The main character, Jakob Kuisl, reminded me of Hagrid from Harry Potter. He was apparently a huge bear of a man, which helps as he was the town's hangman, responsible for torturing and carrying out death sentences. The downside is the family was shunned for being "unlucky," living on the fringes of society. The hangman's own daughter, Magdalena, who played a key role and made for a good title, even if it's a bit questionable as the story wasn't wholly about her. But Jakob, along with his helper and somewhat friend somewhat foe Simon Fronwieser (a doctor who was in love with Jakob's daughter), made for excellent comedy. Their sometimes friendly, sometimes very not so relationship could be slapstick at times, tongue-in-cheek at others - and even a bit violent, on the side of the hangman. It really enlivened the whole experience, done sparingly.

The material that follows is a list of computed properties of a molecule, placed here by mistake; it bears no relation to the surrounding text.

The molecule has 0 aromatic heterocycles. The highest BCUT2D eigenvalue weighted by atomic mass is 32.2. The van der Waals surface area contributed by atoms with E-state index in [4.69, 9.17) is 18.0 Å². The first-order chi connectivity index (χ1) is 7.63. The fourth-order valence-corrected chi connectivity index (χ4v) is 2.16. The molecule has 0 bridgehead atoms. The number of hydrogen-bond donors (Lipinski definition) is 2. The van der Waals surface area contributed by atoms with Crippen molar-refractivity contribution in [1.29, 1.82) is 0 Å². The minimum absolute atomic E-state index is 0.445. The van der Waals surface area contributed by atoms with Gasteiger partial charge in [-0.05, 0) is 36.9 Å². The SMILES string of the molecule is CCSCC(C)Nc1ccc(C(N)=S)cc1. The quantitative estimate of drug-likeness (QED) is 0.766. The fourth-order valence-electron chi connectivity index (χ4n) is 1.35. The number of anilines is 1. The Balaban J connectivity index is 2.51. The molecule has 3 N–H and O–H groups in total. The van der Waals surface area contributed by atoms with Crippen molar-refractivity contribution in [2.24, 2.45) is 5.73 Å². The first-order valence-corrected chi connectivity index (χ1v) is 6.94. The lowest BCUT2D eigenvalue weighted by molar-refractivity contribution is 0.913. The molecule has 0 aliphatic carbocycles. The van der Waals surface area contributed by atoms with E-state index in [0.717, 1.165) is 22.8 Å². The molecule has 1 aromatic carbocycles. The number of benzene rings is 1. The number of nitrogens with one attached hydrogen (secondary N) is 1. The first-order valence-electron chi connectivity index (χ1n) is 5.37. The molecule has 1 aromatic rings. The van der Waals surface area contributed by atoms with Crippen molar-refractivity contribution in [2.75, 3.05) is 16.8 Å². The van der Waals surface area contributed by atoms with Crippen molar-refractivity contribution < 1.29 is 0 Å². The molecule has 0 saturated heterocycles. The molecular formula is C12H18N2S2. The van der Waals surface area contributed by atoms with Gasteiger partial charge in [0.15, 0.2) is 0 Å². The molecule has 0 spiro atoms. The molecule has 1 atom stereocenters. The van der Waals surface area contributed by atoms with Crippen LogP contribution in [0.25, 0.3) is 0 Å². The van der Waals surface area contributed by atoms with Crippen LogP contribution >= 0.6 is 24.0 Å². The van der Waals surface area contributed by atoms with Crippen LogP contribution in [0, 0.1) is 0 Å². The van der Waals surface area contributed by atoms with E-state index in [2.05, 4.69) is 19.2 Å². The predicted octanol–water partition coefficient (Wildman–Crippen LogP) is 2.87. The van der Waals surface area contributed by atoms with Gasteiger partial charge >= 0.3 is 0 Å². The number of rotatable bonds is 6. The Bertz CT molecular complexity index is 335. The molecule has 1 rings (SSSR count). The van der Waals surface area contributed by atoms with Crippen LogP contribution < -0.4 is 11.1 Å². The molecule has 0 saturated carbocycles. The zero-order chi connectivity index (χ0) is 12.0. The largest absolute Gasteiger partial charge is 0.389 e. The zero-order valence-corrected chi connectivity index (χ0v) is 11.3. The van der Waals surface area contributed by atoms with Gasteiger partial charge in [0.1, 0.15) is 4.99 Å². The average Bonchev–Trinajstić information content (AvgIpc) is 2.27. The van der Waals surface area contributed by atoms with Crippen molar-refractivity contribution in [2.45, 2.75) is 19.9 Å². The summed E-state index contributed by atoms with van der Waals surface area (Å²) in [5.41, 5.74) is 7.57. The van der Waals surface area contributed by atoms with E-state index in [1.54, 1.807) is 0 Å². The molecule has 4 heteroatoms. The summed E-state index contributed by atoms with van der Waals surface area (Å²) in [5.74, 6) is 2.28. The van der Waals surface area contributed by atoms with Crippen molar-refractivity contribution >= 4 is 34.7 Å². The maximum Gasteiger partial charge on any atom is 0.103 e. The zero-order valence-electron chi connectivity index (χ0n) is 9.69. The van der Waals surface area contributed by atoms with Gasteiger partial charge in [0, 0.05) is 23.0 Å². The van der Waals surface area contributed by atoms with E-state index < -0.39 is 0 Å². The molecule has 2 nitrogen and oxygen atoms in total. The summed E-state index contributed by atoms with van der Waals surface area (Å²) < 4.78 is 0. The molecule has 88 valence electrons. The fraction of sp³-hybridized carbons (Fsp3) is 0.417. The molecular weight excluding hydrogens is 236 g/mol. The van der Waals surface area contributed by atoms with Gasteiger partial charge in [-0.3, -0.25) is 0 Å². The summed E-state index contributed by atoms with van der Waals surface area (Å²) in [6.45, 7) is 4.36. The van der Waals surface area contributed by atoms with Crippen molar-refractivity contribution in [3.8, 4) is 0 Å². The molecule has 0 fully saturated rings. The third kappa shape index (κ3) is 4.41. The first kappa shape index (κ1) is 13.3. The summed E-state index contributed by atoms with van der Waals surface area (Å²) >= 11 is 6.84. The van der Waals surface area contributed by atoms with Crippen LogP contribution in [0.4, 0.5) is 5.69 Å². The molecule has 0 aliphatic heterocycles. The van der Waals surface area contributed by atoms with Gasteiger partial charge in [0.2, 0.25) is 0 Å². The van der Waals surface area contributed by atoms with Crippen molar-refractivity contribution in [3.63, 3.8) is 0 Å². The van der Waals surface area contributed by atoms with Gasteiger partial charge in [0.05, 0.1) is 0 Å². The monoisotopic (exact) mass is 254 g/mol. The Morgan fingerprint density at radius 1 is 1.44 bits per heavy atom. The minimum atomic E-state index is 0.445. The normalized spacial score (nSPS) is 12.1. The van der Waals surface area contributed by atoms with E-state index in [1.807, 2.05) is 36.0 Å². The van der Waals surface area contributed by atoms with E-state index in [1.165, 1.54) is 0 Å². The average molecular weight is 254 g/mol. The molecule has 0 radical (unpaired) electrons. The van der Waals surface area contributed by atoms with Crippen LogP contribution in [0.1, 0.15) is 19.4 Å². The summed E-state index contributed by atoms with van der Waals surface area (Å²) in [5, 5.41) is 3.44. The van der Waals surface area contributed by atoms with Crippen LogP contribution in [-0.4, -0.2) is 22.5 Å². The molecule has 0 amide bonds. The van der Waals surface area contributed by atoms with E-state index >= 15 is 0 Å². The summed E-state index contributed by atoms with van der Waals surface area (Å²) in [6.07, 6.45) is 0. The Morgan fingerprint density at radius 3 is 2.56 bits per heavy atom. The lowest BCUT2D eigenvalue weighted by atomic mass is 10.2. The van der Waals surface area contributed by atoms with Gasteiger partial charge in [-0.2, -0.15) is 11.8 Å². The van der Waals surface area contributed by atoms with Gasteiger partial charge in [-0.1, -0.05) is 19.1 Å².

I can imagine my early Dutch ancestors as interesting characters. They were among the first farm families to settle Manhattan island, one of them formed the first Dutch Reformed Church in the new world, etc. Since they were church goers, finding records of them would be quite easy, and is how I know of them at all. Finding personal details, though, may not be so clear cut. I don't know how to research genealogy that deeply and frankly don't want to devote time to it: unless I were to write a novelization of their lives. My plate runneth over as it is, plus I'm not always so fond of my extended family and am not sure I want to know more about them.
The Hangman's Daughter is a story about the accusation a local midwife is a witch, after two children die violently, both bearing "witch's marks." These orphan children spent their extra time hanging around the midwife, who happened to have a similarly-shaped birthmark - unfortunately for her.